During the months of September and October of the year 2011, two final year medical students from Los Andes University applied both instruments in the villages of Guasca and Guatavita, Cundinamarca. Volunteers were sought in the main streets of both villages on weekends, where we explained the intent of our research and the methodology of our study. About 70% of the people we approached in Guasca and 90% in Guatavita agreed to participate.

Sample size

According to statistics from the National Administrative Department of Demographics of Colombia (DANE), there were a total of 784 and 2148 adults between the ages of 20 and 30 in Guatavita and Guasca respectively in 2010. Forty-two subjects from each town would be needed to detect a RR=2.0 with 80% power and 5% probability of type I error.

Ethical considerations

This study follows the conditions established by the Colombian Government and has been qualified as a non risk study according to resolution 8430 which establishes scientific, technical and administrative norms. The study’s design and ethical risks were validated according to this law by one of the ethical and scientific authorities at Los Andes University School of medicine.

Each participant was asked for verbal consent. We explained to each volunteer that participation would be kept anonymous and confidential. After interviews were completed participants were asked to place the interviews in a sealed box. Names and other identification details were not documented in order to encourage participation and honest answers.

We emphasize that the diagnostic tools used in our study are designed primarily for population screening and are therefore limited. Local health authorities were informed of our results in order to provide proper diagnostic strategies that confirm our findings and to outline treatment and prevention plans accordingly.

Quantitative data analysis

Tabular data was first entered into an Excel spreadsheet (Excel for Mac version 14.0.1-101012) and analyzed using SAS (9.2). We calculated the prevalence of each disorder for the population exposed to violence versus the non-exposed. Relative Risks were estimated based on Odds Ratios (OR) looking for associations between exposure to violent events and mental illness symptomatology.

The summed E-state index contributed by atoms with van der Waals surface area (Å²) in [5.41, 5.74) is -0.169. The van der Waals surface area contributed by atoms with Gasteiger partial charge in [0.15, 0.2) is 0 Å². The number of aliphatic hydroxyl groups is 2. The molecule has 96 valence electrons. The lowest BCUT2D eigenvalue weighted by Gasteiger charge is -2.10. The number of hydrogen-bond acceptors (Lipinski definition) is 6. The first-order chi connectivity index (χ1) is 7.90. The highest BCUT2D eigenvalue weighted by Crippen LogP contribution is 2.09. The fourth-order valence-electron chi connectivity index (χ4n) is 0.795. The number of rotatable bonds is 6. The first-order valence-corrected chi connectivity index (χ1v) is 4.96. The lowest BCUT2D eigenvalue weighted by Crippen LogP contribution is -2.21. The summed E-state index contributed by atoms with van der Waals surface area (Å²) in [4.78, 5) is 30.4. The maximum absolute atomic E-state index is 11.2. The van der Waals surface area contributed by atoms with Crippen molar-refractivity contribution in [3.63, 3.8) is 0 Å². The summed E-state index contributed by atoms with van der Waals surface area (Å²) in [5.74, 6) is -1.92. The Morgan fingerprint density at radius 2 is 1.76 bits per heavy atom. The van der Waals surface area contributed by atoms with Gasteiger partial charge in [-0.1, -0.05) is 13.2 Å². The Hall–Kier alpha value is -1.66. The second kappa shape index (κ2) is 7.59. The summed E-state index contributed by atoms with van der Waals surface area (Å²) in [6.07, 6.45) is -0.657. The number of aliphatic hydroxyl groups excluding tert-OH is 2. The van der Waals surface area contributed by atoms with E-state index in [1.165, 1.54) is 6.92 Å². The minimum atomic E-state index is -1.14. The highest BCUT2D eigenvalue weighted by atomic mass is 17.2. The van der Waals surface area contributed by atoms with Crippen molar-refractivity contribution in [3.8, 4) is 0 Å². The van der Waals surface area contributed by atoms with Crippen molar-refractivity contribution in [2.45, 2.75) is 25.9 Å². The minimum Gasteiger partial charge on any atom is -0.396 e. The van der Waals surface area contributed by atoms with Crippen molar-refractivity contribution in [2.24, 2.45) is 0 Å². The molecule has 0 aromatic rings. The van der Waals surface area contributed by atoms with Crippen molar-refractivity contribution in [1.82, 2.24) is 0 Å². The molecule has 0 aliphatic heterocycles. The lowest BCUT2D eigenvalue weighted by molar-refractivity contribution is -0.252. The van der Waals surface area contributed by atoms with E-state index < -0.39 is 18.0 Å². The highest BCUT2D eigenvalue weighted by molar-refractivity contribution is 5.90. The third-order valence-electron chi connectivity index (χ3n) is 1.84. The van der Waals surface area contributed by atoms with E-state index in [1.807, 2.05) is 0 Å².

Results

Demographic variables

Forty-two volunteers from Guatavita and forty-two volunteers from Guasca participated in the study by completing both the PHQ scale and the socio-demographic variable interview. The mean age was 24 years of age in Guasca and 23.5 in Guatavita. Of the sampled population, 25.19% were male and 74.81% were female in Guatavita while in Guasca 26.66% were male and 73.34% were female. Most of the participants in both towns were students and declared their educational level as “technician”. Most lived with their mother or both parents and siblings. Only one of the participants in Guasca and none in Guatavita served the army.

Exposure to violence

2.4% of the volunteers in Guatavita and 23.8% from Guasca reported having been directly exposed to some kind of physical violence (physical abuse by someone in their family, physical abuse by someone external to their family or rape) with an odds ratio of 12.8 (95% CI of 1.558 - 105.3655). Most of the violent events reported were physical abuse by someone in their family followed by physical abuse by someone external to their family and there was only one case of rape reported.

Comparison of prevalence of mental illness symptomatology in Guasca and Guatavita

The prevalence of anxiety, somatization disorder, alcohol abuse and eating disorders was greater in Guasca than Guatavita with a prevalence of 32.5% and 25.7% for anxiety, 73.8% and 61% for somatization disorder, 11.9% and 4.7% for eating disorders and 38.1% and 23.8% for alcohol abuse. The score for depression was very similar in both villages with a prevalence of 47% in Guasca and 50% in Guatavita. However, none of these differences were statistically significant.